This week General-Lieutenant Vladimir Chirkin spoke to Krasnaya zvezda about several things. Recall that Chirkin is acting commander of the troops of the ‘Combined Strategic Command of the Red Banner Central Military District.’ He has been commander of the SibVO until now of course.
His interview brought two things immediately into focus. First, it appears that OSKs will actually be unified or combined strategic commands rather than ‘operational-strategic commands.’ Either way the acronym is OSK. But combined strategic command connotes a couple significant things. They may really unify all armed services and branches on their territory for warfighting. Second, they are beyond the ‘operational-strategic’ level of warfare; they are intended to be strategic.
In this interview, Chirkin was asked and talked at length about the scale and scope of Vostok-2010 in Siberia, as well as the performance of his troops in the exercise.
Asked about the formation of the four new OSKs, Chirkin provided a short dissertation on why the Armed Forces command and control system is being overhauled:
“Recently the Russian Federation adopted a new National Security Strategy and Military Doctrine. The Defense Ministry and General Staff put amendments in these documents. Possible threats of wars and conflicts, basic forms and capabilities for fulfilling strategic missions were determined. The National Security Concept of the Russian Federation proposes that the state could encounter real and potential threats. I won’t reveal all the subtleties, but I will say one thing — the new system of command and control is being created accounting for the realities of the current time and changing international situation, so the state can independently confront possible threats to its security and the security of its allies, and achieve strategic goals.”
“Such a decision was predicated on the realities of our times and repeatedly thought over by both the General Staff of the Armed Forces and the country’s leadership. Reforming the system at all levels is the basis of military reform. In a word, this decision strengthens the preceding results and gives the process a new turn.”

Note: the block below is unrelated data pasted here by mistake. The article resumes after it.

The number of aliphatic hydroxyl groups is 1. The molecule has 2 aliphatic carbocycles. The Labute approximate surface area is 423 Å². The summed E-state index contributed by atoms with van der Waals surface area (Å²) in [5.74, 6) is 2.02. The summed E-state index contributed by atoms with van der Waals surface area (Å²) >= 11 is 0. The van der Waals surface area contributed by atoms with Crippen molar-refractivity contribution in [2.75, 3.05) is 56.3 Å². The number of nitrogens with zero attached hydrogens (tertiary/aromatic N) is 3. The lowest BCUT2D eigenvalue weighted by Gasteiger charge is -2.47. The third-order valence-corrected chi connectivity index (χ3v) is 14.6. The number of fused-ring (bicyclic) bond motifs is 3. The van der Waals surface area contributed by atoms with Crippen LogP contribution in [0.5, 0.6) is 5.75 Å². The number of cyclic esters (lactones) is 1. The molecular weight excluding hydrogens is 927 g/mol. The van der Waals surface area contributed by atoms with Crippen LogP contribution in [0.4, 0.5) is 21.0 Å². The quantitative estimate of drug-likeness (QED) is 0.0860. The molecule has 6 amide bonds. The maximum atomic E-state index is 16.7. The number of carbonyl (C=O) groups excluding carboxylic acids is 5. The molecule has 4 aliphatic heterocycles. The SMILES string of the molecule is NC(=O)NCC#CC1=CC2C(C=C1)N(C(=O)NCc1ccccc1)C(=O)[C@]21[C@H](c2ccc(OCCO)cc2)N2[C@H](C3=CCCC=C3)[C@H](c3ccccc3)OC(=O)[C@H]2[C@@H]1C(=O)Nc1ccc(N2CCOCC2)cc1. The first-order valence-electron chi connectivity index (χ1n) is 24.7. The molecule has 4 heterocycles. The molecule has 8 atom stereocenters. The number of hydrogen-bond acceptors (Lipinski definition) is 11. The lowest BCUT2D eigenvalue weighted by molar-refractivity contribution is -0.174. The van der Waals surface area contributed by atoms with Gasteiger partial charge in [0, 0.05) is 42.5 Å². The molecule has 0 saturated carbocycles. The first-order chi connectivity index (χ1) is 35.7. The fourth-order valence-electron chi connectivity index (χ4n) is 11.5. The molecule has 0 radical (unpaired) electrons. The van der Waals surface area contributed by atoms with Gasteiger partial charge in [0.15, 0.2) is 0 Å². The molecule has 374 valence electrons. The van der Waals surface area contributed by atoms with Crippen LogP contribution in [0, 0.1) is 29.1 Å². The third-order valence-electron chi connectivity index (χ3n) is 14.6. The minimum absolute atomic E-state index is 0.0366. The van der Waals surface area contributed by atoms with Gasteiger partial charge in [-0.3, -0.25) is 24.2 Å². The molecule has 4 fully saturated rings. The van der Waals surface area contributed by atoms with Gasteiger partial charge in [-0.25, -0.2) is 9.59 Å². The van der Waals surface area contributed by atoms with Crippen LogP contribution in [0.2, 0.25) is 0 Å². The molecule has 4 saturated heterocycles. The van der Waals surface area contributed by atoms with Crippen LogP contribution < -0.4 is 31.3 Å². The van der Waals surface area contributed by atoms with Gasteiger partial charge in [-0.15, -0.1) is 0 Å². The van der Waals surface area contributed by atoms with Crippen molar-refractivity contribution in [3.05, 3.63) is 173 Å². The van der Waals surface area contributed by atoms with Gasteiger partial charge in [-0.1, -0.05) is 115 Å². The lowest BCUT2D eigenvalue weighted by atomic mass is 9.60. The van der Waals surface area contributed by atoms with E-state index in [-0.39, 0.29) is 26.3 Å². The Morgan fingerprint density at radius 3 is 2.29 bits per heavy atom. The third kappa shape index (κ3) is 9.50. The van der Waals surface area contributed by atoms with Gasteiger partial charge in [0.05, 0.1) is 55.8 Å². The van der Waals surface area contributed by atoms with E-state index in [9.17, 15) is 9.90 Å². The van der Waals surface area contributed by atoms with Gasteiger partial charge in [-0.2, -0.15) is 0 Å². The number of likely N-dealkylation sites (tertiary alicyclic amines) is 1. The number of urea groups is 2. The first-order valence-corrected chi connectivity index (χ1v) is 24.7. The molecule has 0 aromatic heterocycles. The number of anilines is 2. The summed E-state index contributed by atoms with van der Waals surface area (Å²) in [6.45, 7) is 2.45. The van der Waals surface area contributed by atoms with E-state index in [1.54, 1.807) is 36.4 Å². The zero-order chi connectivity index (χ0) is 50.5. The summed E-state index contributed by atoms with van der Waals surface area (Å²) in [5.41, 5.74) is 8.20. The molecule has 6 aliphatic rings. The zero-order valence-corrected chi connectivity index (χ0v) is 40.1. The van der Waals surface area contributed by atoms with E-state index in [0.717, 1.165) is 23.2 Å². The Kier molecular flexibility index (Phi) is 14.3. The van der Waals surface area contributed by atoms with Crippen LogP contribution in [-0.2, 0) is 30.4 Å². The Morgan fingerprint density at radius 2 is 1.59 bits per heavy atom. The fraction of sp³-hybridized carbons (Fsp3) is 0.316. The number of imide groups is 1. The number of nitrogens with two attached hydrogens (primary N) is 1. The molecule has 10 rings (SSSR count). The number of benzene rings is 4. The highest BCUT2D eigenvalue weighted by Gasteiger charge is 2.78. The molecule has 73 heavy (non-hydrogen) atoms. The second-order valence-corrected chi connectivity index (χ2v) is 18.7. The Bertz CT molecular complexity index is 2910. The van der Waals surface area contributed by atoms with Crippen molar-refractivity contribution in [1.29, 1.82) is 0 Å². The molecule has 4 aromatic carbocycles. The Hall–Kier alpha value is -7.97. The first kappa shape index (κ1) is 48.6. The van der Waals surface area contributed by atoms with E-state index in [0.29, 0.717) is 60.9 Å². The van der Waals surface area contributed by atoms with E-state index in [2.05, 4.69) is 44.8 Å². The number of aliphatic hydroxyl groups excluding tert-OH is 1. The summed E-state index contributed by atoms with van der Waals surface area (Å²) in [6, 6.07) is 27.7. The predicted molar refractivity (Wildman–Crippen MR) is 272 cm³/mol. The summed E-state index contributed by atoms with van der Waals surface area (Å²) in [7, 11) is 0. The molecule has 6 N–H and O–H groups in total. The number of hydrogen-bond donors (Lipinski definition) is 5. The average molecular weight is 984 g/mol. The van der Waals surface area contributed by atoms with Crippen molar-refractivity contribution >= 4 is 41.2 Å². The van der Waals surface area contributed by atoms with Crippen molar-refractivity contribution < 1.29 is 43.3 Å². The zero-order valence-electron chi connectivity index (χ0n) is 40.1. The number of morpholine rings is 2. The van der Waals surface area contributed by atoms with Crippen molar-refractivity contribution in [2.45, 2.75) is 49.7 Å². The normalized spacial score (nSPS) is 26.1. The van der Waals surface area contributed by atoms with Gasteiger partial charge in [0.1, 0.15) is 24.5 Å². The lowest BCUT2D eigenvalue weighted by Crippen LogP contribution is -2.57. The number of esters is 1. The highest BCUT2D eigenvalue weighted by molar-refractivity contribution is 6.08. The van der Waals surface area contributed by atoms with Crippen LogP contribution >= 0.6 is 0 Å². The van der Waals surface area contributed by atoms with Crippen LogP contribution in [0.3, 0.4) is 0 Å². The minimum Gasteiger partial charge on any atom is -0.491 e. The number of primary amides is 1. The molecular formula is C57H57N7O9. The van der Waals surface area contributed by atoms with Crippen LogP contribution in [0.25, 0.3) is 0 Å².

Chirkin says the formation of his new OSK is not interfering with planned combat training at the brigade level and below.
He says there shouldn’t be any concern about excess officers in his command:
“Officers who meet all requirements and wish to continue serving will be appointed to positions. Firstly, the Combined Strategic Commands in Yekaterinburg and Khabarovsk [i.e. Eastern Military District] will require supplements of several hundred officers ready to serve in their directorates, departments, and services. You understand the territories and quantity of troops are increasing. And this means professional-administrators will be needed, and there are not just a few of these among SibVO officers.”
“Secondly, in Chita a combined arms army will be formed. Officers and civilian personnel will also be required there. Besides, in Transbaykal, several more formations and units will be formed, which must make up a large formation [i.e. объединение, an army]. And this, you understand, is hundreds more officer positions. The main thing is an officer should be a qualified specialist, a master of his trade and have the desire to continue serving.”
Recall in early June, General Staff Chief Makarov told the Federation Council three new armies comprising six brigades would be formed, and so it looks like Makarov’s old home, the erstwhile SibVO, and its massive territory in its new Combined Strategic Command of the Central Military District incarnation, will receive two of the new armies. Look for generals with a strong SibVO pedigree to command them. No indication of where Makarov’s third new army will appear. The Eastern Military District might be a good bet.
As a postscript, Chirkin noted that the SibVO has gotten 4,500 apartments to distribute to dismissed or retired officers.